'15 universal human driver meet all brand needs'

JAIPUR: How’s this for a contrarian view? “Brand choice is not necessarily about satisfying need.”

 

 

Rory Morgan

Coming as it did after a well-argued presentation by the guru of direct marketing, Lester Wunderman, that there is a clear link between customer retention and customer satisfaction, bewilderment could be excused. The line taken by Rory Morgan, executive vice president, global marketing operations, Samsung Electronics Co. Ltd, only serves to highlight how topsy-turvy assumptions and presumptions are becoming in the Information Age, where change is happening at such bewildering speed.

Morgan said that with product quality becoming of a similar high standard among major brands, choices are increasingly being directed by subjective criteria. According to Morgan, when it comes to strategising, it boils down to just 15 universal human drivers and working out which drivers in combination or individually best meets a brand’s needs.

Christoph Prox

Christoph Prox, managing director, icon brand navigation, took a less radical line but had an interesting take of his own - sensory responses that a brand evokes are critical to its strength. There’s more: “Most consumers do not regard learning about brands as important.” Prox, who spoke on “Learnings from International Power Brands”, drew attention to the iceberg while putting forth his proposition.

As an iceberg has a small visible portion that sticks above the sea while the main mass floats below, for brands there is the top portion, which he termed brand iconography - defined essentially as what a consumer experiences of a brand. The lower non-visible part is brand credit, which defines the real value of a brand as opposed iconography, which represents the communication that has been done around the brand. Increase in brand credit would has a direct correlation with market share though the results may not manifest themselves immediately.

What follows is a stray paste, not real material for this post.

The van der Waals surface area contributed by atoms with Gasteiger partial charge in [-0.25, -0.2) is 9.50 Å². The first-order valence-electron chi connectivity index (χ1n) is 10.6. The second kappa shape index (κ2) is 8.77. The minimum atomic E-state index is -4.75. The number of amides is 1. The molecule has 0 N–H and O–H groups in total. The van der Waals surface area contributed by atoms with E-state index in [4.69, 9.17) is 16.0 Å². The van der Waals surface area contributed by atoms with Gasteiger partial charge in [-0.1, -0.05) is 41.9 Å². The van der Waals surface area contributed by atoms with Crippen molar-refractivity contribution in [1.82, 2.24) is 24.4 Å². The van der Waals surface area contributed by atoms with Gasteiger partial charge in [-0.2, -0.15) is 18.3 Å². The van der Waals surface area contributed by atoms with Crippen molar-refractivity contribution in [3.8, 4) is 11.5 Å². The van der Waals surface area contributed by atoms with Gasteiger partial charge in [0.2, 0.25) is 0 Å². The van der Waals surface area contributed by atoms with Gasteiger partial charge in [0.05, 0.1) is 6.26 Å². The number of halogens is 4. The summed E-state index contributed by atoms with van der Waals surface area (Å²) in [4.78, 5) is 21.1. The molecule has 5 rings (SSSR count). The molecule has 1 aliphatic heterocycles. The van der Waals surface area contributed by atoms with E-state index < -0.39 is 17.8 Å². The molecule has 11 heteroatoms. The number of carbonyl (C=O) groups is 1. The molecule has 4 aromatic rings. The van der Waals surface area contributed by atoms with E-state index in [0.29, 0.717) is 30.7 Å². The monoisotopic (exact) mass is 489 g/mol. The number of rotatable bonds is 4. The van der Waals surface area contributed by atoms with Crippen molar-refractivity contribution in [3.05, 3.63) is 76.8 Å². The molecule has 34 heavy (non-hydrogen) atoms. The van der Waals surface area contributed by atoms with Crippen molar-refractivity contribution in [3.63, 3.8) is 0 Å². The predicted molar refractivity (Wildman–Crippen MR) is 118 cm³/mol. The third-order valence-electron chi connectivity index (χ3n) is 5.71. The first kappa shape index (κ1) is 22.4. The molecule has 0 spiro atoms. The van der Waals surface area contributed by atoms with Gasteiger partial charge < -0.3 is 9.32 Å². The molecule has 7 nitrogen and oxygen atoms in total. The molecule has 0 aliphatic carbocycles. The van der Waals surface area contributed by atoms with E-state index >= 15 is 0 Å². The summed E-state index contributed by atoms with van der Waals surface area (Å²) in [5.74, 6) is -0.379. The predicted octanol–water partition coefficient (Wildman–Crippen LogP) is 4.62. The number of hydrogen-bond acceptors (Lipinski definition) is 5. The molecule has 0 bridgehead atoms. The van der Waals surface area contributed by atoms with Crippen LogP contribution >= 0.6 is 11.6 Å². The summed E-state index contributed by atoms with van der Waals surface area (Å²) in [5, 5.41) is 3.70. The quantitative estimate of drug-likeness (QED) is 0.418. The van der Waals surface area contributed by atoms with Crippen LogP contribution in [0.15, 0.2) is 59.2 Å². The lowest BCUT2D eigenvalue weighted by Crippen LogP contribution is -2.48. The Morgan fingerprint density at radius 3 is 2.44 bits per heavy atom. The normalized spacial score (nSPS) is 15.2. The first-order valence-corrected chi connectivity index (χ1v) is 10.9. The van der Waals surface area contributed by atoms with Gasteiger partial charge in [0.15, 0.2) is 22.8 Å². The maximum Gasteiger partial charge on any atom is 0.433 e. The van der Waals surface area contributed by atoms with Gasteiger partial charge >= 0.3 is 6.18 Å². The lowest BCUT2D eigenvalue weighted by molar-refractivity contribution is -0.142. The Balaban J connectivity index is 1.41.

It is iconography that spikes a brand’s appeal in the short term. Therefore, smartly increasing brand iconography increases brand appeal.

Not only do power brands exploit their brand credit better than others, such brands have a higher goodwill exploitation value of 70 per cent, said Prox.

Prox gave the example of Nokia as one where the sensory signals the brand evoked had an immense impact on sales. According to Prox, a huge reason why Nokia went from its ho-hum position in 1999 to that of the fifth most powerful brand in the world today was the distinct shape of the handset that is immediately recognisable.

Why was this so critical? Because there is no real tangible difference between competing brands as far as quality is concerned. This was a point that Morgan made in his talk.

Morgan said, “We may need to look at core human values and needs for a perspective of the brand and less from the personality of the consumer.” Brands work because they are built around the possibility of meeting needs, Morgan said. It is possible therefore, to devise a “system for understanding the way in which human beings relate to brands and actually develop a projection identifying the link between brands and need,” he concluded.

So what are these drivers? Feel-good, fun (enjoyment in an active way), self indulgence (with a decadent backdrop and a hint of sin), harmony, knowledge (being smart, wise), individuality, security (physical, financial), respect, attractiveness, love (unselfish like that of a parent), belonging (peer groups), control, tradition, leadership and freedom, put precisely.

These drivers can be used to negative effect as well (self indulgence and obesity so use sugar-free, for instance).

Morgan distilled his findings from a survey of 2000 people in 13 countries as well as utilizing a lot of academic research that he and his colleagues cherry picked.

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